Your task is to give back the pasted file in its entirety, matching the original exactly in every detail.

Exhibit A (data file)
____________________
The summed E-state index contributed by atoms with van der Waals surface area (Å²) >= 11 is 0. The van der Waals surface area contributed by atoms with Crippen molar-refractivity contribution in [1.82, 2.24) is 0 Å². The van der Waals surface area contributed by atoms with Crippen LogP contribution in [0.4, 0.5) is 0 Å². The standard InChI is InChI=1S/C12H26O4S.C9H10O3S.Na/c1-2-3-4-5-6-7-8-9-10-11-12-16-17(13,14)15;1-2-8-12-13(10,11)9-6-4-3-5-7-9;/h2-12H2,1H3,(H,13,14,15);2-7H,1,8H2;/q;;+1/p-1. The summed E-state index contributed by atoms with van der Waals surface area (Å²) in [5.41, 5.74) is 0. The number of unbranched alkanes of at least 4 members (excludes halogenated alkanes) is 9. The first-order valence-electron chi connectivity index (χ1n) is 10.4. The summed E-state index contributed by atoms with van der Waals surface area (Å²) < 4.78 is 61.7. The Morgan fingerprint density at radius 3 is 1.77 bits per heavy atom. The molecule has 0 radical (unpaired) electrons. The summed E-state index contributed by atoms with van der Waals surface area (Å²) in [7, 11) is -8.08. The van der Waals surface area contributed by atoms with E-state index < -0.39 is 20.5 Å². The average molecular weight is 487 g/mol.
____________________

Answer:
The summed E-state index contributed by atoms with van der Waals surface area (Å²) >= 11 is 0. The van der Waals surface area contributed by atoms with Crippen molar-refractivity contribution in [1.82, 2.24) is 0 Å². The van der Waals surface area contributed by atoms with Crippen LogP contribution in [0.4, 0.5) is 0 Å². The standard InChI is InChI=1S/C12H26O4S.C9H10O3S.Na/c1-2-3-4-5-6-7-8-9-10-11-12-16-17(13,14)15;1-2-8-12-13(10,11)9-6-4-3-5-7-9;/h2-12H2,1H3,(H,13,14,15);2-7H,1,8H2;/q;;+1/p-1. The summed E-state index contributed by atoms with van der Waals surface area (Å²) in [5.41, 5.74) is 0. The number of unbranched alkanes of at least 4 members (excludes halogenated alkanes) is 9. The first-order valence-electron chi connectivity index (χ1n) is 10.4. The summed E-state index contributed by atoms with van der Waals surface area (Å²) < 4.78 is 61.7. The Morgan fingerprint density at radius 3 is 1.77 bits per heavy atom. The molecule has 0 radical (unpaired) electrons. The summed E-state index contributed by atoms with van der Waals surface area (Å²) in [7, 11) is -8.08. The van der Waals surface area contributed by atoms with E-state index < -0.39 is 20.5 Å². The average molecular weight is 487 g/mol.